Staurt Ian Burns on Marvel and its impact on the film industry:

Also, there’s no point blaming a studio which turns out two-four films a year for “ruining cinema” as though the audience is a sheep like mass.  Hollywood has had its own hand in this by producing so many average films which strain for mass appeal to the extent they don’t appeal to anyone.

These two muppets are amongst the richest people on the planet, with a global impact on human relationships. And then they do this.

This piece from Robin Sloan is looking more prescient by the day: the last decade’s platforms are over.

Yes, the Inuit have dozens of words for snow – but what does each one mean exactly?

What a fascinating watch.

Craig Hockenberry:

“It feels like the time is right for a truly universal timeline. That notion excites me like the first time I posted XML status to an endpoint.”

In other words, it’s time to build ActivityPub clients, not just Mastodon ones.

Universities are already rethinking teaching and assessment in the light of AI tools.

D&D’s OGL was a corporate con job

Cory Doctorow on the Hasbo D&D OGL rugpull:

If you’re a game designer who was pissed off because the OGL was getting ganked – and if you’re even more pissed off now that you’ve discovered that the OGL was a piece of shit all along – there’s a lesson there. The OGL tricked a generation of designers into thinking they were building on a commons. They weren’t – but they could.

Source: Pluralistic: John Deere’s repair fake-out; Good riddance to the Open Gaming License (12 Jan 2023)

The science of stupidity

Stupidity is a very specific cognitive failing. Crudely put, it occurs when you don’t have the right conceptual tools for the job. The result is an inability to make sense of what is happening and a resulting tendency to force phenomena into crude, distorting pigeonholes.

Source: Why some of the smartest people can be so very stupid - Psyche Ideas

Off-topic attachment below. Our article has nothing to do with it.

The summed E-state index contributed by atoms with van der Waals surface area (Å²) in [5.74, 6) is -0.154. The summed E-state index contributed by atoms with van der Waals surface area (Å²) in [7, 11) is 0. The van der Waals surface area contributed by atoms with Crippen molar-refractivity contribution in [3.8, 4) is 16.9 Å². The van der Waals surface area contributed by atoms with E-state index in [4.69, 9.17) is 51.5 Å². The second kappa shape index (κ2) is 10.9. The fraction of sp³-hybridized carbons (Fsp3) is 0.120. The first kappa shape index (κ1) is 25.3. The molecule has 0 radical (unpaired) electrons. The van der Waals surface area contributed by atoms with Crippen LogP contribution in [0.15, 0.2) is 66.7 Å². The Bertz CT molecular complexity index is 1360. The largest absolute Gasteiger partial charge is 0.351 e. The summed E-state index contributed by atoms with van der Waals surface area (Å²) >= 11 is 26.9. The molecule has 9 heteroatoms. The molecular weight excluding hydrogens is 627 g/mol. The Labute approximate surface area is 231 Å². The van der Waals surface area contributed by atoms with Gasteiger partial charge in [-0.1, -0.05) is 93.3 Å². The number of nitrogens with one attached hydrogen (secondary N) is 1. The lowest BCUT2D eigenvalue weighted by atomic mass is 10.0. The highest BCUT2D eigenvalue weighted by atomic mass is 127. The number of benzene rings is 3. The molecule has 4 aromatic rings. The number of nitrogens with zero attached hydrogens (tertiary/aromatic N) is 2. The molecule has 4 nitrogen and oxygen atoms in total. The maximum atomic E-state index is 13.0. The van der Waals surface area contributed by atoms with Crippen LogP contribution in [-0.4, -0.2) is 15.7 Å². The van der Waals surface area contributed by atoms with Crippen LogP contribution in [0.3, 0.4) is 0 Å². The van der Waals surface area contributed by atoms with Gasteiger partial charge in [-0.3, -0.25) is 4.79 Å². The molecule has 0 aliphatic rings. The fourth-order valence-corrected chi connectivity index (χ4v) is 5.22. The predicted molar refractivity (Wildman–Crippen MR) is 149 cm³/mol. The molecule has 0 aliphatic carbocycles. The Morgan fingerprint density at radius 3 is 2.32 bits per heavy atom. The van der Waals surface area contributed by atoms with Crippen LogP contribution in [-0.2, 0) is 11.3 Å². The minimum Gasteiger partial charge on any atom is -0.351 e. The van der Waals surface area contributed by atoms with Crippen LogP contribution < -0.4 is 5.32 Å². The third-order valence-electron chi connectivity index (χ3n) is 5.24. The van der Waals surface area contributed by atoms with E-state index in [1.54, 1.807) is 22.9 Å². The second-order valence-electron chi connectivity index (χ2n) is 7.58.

Heavy Metal x Indian Singing

This is just brilliant:

[via Boing Boing]

Holy crap, this Rackspace email outage looks very bad indeed.

This is a really good defence of RSS as the basis of podcasting

If you’re involved with podcasting, you need to understand this. Without RSS, big companies can start locking up the medium. 

An interesting set of predictions for 2021. If the world shifts its focus from solving the COVID crisis to solving the climate crisis, we might just have a chance as a species.

What can we do to help that happen?

Parole by election

John Naughton on why the US election is consuming his brain, despite the fact he lives in the UK:

Maybe it’s because there’s a possibility that on November 3 something might change in the US, whereas we in the UK are stuck with the worst government in living memory for another four years. So we’re like long-term prisoners serving time and looking enviously over the wall at our fellow-prisoners in the US who might just be paroled on November 4.

This is bleak news: Guardian announces plans to cut 180 jobs. 70 are editorial jobs. Best wishes to my friends and former students working there.

Clare Foges:

Politics can either be a parlour game of ideological point-scoring or it can be the business of meaningful change. To be the latter our politicians must avoid the temptations of descending deeper into the culture wars.

What you need to know about Dominic Cummings

John Naughton: